Academics Need Not Apply

by Henry on June 23, 2009

Felix Salmon quotes Economist American business editor (and former CT guest-blogger), Matthew Bishop.

This columnist once heard Mr Welch tell a chief executives’ boot-camp that the key was to have the compensation committee chaired by someone older and richer than you, who would not be threatened by the idea of your getting rich too. Under no circumstances, he said (the very thought clearly evoking feelings of disgust), should the committee be chaired by “anyone from the public sector or a professor”.

{ 11 comments }

1

roac 06.23.09 at 8:35 pm

I once read a book of practical, not to say cynical, advice for young Protestant clergymen by a veteran of the trade (it was long enough ago that the audience was presumed to be exclusively male). I think the title was How to Become a Bishop Without Being Religious. It contained exactly this advice. Specifically, the author said: Never, never let anyone on the Compensation Committee who does not make a lot more money than the most you can possibly imagine yourself being paid; because there is no one alive who thinks any minster should make more than he does.

(To avoid leaving a wrong impression: I do not know why I read this book. I never ever wanted to be a minister, then, before or later. If I had, the book might have cured me. It was a good read, though.)

2

Steve LaBonne 06.23.09 at 8:38 pm

But- but- all this time I’ve been solemnly assured that executive compensation is determined by “the market”, not by insider logrolling! Jeez, next you’ll be telling us the tooth fairy isn’t real.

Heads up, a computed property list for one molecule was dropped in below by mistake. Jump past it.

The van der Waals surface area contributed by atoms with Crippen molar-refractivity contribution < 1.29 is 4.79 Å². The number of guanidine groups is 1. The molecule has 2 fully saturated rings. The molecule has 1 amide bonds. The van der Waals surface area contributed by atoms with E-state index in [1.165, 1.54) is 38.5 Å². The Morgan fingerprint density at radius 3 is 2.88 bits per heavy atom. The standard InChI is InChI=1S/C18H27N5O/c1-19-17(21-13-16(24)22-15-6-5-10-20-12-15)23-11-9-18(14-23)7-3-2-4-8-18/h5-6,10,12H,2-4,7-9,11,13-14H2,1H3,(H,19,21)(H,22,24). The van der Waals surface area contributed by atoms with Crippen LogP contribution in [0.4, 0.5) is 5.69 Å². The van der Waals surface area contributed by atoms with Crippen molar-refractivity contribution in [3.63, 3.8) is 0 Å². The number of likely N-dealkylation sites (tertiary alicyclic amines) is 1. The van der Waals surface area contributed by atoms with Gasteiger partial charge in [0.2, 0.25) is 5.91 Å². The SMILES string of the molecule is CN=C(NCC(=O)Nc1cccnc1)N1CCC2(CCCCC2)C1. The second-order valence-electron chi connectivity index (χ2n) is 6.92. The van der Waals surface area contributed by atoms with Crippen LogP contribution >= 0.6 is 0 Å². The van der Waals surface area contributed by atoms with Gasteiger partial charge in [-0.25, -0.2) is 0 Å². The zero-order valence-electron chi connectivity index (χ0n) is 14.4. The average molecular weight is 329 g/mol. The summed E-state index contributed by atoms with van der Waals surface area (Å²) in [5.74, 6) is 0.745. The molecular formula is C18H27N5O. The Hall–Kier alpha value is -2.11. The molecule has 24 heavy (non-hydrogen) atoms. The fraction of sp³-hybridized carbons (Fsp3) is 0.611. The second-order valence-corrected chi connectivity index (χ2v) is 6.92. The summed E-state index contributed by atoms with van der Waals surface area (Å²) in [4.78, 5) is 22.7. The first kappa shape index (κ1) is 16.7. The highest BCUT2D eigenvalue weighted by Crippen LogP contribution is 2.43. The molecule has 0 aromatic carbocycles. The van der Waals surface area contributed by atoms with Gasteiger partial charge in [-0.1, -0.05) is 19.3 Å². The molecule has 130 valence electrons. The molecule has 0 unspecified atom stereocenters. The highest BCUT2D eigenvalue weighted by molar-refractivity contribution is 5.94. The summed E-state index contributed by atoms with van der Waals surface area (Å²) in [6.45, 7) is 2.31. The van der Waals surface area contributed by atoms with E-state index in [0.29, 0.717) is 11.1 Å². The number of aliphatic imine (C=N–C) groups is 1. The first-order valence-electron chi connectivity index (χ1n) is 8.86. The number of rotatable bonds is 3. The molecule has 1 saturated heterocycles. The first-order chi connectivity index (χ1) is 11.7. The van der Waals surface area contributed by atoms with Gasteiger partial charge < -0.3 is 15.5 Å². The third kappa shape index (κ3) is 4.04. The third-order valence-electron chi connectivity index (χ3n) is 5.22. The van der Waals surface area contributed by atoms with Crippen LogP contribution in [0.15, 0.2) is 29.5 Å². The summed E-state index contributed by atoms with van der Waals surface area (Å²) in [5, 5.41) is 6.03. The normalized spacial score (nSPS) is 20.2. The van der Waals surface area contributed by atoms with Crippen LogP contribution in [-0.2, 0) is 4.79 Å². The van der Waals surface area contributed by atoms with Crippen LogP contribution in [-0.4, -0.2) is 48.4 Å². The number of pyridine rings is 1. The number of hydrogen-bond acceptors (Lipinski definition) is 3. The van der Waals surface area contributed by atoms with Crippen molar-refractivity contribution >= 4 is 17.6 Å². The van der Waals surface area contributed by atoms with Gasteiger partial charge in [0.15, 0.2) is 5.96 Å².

3

rea 06.23.09 at 8:46 pm

Never, never, let tghe tooth fairy committee be chaired by someone with more money or more teeth thanyou . . .

4

Tim Wilkinson 06.23.09 at 10:03 pm

‘Compensation’!

5

nick s 06.23.09 at 10:20 pm

The other rule, as Steve LaBonne hinted, is to make sure that the other members of the remuneration committee are executives whose cash and prizes will be determined by a similar committee. And thus the circlejerk perpetuates itself.

6

Barry 06.24.09 at 12:21 am

Well, you have to understand, a well-compensated CEO will not be worrying about his or her personal finances when deciding on the proper compensation for board members :)

7

jhe 06.24.09 at 12:42 am

The free market, like the ecosystem is taking care of it. The model here is the host/parasite model. Parasites can be very successful without conferring any superior fitness to their host.

8

Map Maker 06.24.09 at 3:19 am

Begs the question why anyone from the public sector or a professor sits on those boards anyway. And I am looking at you Morton!

9

Jock Bowden 06.24.09 at 3:31 am

I have no problem with this so long as the reverse courtesy is paid and corporate executives do not apply for senior university posts.

10

StevenAttewell 06.24.09 at 8:00 pm

JHE – but the free market isn’t taking care of it. Many studies have shown that quite often compensation increases as performance declines, thanks to the pre-eminance of “golden parachutes.”

And how exactly is the free market supposed to deal with it, given the manifest incapacity of shareholders to shape executive compensation?

11

Aliza 06.26.09 at 12:26 pm

the responsibilities of CEO also cover up all these issues (is they understand). but their negligence can’t be compensated in any case either this one or else.
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